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So I'm writing (or at least trying to) a program to compare the outputs of two gdb runs in python. This is what I have so far:

from subprocess import *
import subprocess

file = raw_input('enter program name (with a ./ if in local directory): ')

p1 = Popen(['gdb', file], stdin=subprocess.PIPE, stdout=subprocess.PIPE, stderr=subprocess.PIPE)
p2 = Popen(['gdb', file], stdin=subprocess.PIPE, stdout=subprocess.PIPE, stderr=subprocess.PIPE)

p1.communicate(input='break main')
p2.communicate(input='break main')

args1 = raw_input('args for running program (from file) (ie r < input.txt): ')
args2 = raw_input('args for running program (from file) (for program 2...): ')


while True:
    p1out = p1.communicate(input='continue')[0]
    p2out = p2.communicate(input='continue')[0]

    if p1out != p2out:
        print 'difference: '
        print 'p1: ' + p1out
        print 'p2: ' + p2out
        cont = raw_input('continue (y/n): ')
        if cont != 'y':

Now the problem is that this doesn't seem to be working. Any ideas on where I might be going wrong?

More detail: The point of the program is to take in an executable, break at the main function, and then run through each until the output varies between the two. This is intended as a debugging tool (that I would use, even if no one else would!). Then when you find a difference it gives you the choice of whether to end the program, or to continue. In theory, this should work, but I'm just not sure what's messing up.

share|improve this question
you should get rid of the from subprocess import * line and just create subprocess.Popen objects – Ryan Haining Jun 25 '13 at 18:28
up vote 2 down vote accepted

.communicate waits for a Popen object to finish execution. Since you are trying to talk to gdb while it's running, this will just hang forever. gdb isn't going to exit without any input. Additionally you need to write the newlines yourself to emulate the user hitting enter.

what you want to do is write into and read from gdb while it is executing. For this, use p1.stdin.write('break main\n') (note the '\n') when sending input, and p1.stdout.readline() when reading output. This applies to the break in the beginning, the args you are sending, and the continues.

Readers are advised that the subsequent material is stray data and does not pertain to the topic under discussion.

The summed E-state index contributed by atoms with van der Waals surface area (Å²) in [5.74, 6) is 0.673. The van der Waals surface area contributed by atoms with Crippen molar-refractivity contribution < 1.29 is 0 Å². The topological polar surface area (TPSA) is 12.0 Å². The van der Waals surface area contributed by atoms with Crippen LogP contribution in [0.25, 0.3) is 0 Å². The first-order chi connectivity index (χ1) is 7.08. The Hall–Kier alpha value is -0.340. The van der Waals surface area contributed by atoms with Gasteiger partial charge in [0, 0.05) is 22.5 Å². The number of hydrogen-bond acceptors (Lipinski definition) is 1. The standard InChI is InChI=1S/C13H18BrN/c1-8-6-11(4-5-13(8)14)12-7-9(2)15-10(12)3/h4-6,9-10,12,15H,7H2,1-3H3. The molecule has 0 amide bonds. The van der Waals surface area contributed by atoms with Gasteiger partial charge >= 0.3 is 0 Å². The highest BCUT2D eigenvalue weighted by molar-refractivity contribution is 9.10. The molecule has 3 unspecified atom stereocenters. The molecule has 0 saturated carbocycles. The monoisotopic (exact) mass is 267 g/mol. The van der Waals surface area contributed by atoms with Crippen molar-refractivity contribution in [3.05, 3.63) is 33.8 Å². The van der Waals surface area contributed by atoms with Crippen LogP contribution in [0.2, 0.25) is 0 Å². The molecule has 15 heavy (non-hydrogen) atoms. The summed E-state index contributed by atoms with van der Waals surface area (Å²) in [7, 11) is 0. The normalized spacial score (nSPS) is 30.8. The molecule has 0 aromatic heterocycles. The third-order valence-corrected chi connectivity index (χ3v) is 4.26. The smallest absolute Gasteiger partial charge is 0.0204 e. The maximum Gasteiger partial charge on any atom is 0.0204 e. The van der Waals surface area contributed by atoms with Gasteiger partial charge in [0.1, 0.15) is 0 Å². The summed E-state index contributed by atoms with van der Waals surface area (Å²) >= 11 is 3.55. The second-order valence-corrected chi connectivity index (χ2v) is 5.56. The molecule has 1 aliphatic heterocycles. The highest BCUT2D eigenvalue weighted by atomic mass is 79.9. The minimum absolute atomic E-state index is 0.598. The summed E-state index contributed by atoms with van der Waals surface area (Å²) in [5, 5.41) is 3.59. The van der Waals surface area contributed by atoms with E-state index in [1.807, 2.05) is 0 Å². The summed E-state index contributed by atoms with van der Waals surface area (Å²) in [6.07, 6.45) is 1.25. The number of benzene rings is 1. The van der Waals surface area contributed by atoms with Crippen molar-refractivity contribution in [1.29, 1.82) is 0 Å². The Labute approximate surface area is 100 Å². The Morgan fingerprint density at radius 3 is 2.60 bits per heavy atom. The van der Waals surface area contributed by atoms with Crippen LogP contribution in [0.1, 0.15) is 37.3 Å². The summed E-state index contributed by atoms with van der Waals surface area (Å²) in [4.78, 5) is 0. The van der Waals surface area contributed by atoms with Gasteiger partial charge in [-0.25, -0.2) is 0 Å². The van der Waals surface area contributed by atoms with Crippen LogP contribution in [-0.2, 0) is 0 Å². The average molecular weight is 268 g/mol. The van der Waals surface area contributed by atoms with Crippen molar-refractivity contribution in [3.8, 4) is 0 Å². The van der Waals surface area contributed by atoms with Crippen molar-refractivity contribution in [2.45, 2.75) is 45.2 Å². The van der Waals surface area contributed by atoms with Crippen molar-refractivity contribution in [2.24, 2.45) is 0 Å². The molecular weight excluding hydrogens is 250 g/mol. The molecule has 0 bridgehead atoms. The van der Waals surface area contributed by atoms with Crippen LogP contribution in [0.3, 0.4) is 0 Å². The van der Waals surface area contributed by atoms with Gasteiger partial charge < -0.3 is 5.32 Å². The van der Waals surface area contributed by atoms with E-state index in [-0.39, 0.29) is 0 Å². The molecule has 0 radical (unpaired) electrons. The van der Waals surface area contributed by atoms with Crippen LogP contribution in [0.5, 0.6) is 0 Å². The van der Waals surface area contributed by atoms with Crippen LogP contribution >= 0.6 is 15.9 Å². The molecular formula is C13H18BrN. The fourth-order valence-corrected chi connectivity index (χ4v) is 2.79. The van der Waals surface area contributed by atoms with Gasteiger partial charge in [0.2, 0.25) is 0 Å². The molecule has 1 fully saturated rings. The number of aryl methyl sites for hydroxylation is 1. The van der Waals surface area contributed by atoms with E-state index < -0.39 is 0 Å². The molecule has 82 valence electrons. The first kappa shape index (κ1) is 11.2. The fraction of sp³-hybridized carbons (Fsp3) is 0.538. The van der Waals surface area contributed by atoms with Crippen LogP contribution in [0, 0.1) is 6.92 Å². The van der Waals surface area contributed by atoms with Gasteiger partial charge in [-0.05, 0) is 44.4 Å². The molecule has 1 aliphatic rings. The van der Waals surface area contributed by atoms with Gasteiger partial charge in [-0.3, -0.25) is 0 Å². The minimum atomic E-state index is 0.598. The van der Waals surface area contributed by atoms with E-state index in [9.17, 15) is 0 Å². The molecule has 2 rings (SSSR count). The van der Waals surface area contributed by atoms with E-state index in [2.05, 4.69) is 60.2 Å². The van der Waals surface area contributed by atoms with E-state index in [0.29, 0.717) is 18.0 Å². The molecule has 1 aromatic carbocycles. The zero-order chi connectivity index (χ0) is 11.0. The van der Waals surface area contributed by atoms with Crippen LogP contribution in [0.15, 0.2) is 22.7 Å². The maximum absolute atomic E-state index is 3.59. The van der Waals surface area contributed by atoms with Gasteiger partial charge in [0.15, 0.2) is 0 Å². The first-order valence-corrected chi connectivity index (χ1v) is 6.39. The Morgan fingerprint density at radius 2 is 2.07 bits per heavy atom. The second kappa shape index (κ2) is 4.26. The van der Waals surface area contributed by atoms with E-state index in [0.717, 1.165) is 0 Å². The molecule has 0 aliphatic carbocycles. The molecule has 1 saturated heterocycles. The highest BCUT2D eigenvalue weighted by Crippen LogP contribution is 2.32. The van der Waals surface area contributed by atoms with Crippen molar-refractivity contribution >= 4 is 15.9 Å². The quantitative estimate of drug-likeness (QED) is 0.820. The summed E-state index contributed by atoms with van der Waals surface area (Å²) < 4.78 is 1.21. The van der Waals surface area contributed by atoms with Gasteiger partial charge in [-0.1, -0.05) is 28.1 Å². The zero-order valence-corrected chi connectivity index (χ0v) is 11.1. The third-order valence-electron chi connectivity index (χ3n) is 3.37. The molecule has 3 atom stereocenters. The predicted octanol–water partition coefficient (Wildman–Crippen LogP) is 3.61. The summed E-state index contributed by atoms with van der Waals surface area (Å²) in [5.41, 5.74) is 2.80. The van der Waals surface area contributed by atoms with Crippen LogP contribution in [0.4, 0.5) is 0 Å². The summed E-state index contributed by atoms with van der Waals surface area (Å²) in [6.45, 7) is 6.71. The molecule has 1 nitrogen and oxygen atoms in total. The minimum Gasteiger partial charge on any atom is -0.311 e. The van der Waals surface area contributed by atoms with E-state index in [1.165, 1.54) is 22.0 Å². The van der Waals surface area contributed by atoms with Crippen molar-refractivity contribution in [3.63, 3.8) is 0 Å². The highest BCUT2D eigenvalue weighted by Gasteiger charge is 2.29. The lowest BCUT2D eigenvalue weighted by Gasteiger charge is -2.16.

On sending the arguments and beggining executing, you should also be sure to start gdb.

p1.stdin.write('start ' + args1 + '\n')
p2.stdin.write('start ' + args2 + '\n')

You also want to handle the case where one process terminates before another. You can use Popen.poll to check if a process has completed yet, it will return None if it has not. Although this may not be exactly how you want to handle it, you can change the top of your loop to something like this:

while True:
    if p1.poll() is not None and p2.poll is not None:
        print 'p1 and p2 have both finished'
    elif p1.poll() is not None:
        print 'p1 finished before p2'
    elif p2.poll() is not None:
        print 'p2 finished before p1'

    p1out = p1.stdout.readline()
    p2out = p2.stdout.readline()

Reading a single line will likely not be correct, and you will have to calibrate the number of lines you read in order to get the correct output.

You should either add reads to stderr, or send it to /dev/null if you don't care about it. If you don't do either of these, the PIPE buffer can fill and cause it to hang.

share|improve this answer
but I'm putting the reads in those variables, doesn't that help to clear the buffer? – higgs241 Jun 25 '13 at 20:19
@higgs241 not for stderr the reads are only for stdout. Since you don't use stderr for anything though, I'd say just throw the output out with Popen(..., stderr=open(os.devnull, 'w') when creating the process – Ryan Haining Jun 25 '13 at 20:41
I see, thanks alot! – higgs241 Jun 25 '13 at 20:48

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